John Nakayama, MD, discusses the current treatment landscape of ovarian cancer and where he hopes the field advances in the future.
John Nakayama, MD, gynecologic oncologist, Allegheny Health Network, discusses the current treatment landscape of ovarian cancer and where he hopes the field advances in the future.
When a patient is diagnosed with ovarian cancer, it is important to assess what steps to take regarding surgery, chemotherapy, optimal debulking, and/or future treatment regimens, which can include chemotherapy with carboplatin and paclitaxel, or bevacizumab (Avastin), Nakayama says. These are important considerations, since they can affect which treatment regimens patients could receive in later lines of therapy, Nakayama adds. Moreover, it is important to open a dialogue with patients about the length and expectations of therapies, Nakayama emphasizes.
It is also vital to ensure that genetics are done early for patients, including both germline and somatic testing, since they can help determine if a patient is a candidate for maintenance therapy, Nakayama continues. If better screening tests were available, oncologists could diagnose patients at an earlier stage. Currently, the majority of patients are diagnosed at an advanced stage, Nakayama adds.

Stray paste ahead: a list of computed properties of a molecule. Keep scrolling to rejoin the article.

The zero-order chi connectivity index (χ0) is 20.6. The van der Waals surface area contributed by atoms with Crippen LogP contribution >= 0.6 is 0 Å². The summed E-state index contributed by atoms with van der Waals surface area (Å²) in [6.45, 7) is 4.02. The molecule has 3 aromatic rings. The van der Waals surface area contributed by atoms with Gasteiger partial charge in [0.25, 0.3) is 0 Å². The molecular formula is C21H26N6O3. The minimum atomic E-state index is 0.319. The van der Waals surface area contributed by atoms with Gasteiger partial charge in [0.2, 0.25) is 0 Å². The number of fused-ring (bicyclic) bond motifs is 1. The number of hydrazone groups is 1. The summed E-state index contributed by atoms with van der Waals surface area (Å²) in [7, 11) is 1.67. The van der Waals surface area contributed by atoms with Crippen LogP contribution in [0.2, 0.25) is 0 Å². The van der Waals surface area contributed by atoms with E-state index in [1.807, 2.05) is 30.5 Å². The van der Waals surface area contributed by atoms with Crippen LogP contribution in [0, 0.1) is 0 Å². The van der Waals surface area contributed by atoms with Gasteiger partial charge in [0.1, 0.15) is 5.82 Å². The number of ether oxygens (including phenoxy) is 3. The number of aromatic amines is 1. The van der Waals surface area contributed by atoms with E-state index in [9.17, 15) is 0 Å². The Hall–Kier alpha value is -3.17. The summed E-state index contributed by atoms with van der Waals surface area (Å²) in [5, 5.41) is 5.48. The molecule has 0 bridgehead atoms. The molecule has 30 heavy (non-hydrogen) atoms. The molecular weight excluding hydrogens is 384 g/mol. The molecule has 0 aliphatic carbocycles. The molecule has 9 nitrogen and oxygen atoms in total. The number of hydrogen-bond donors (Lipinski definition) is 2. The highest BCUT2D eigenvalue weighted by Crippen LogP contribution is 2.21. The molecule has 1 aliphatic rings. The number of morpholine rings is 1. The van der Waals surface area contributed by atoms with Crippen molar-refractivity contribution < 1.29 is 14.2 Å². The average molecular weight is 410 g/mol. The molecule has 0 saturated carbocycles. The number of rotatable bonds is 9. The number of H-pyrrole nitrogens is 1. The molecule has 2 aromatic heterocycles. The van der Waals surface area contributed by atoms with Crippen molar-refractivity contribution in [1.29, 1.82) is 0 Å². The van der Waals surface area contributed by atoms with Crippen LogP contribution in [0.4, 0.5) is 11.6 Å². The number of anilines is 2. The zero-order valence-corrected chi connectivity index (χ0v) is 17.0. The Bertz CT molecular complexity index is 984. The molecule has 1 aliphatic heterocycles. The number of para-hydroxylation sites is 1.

Additionally, as the treatment landscape evolves, it is important to consider which patients should receive PARP inhibitors, and though individual practice may vary, patients with a BRCA mutation should get a PARP inhibitor, Nakayama adds.
When looking to the future of ovarian cancer, personalized medicine will assist in accessing all the different gene sequences within a panel, Nakayama expands. By trying to leverage this information, this assists in utilizing an artificial intelligence-based approach to better predict how well a patient will do, Nakayama concludes.
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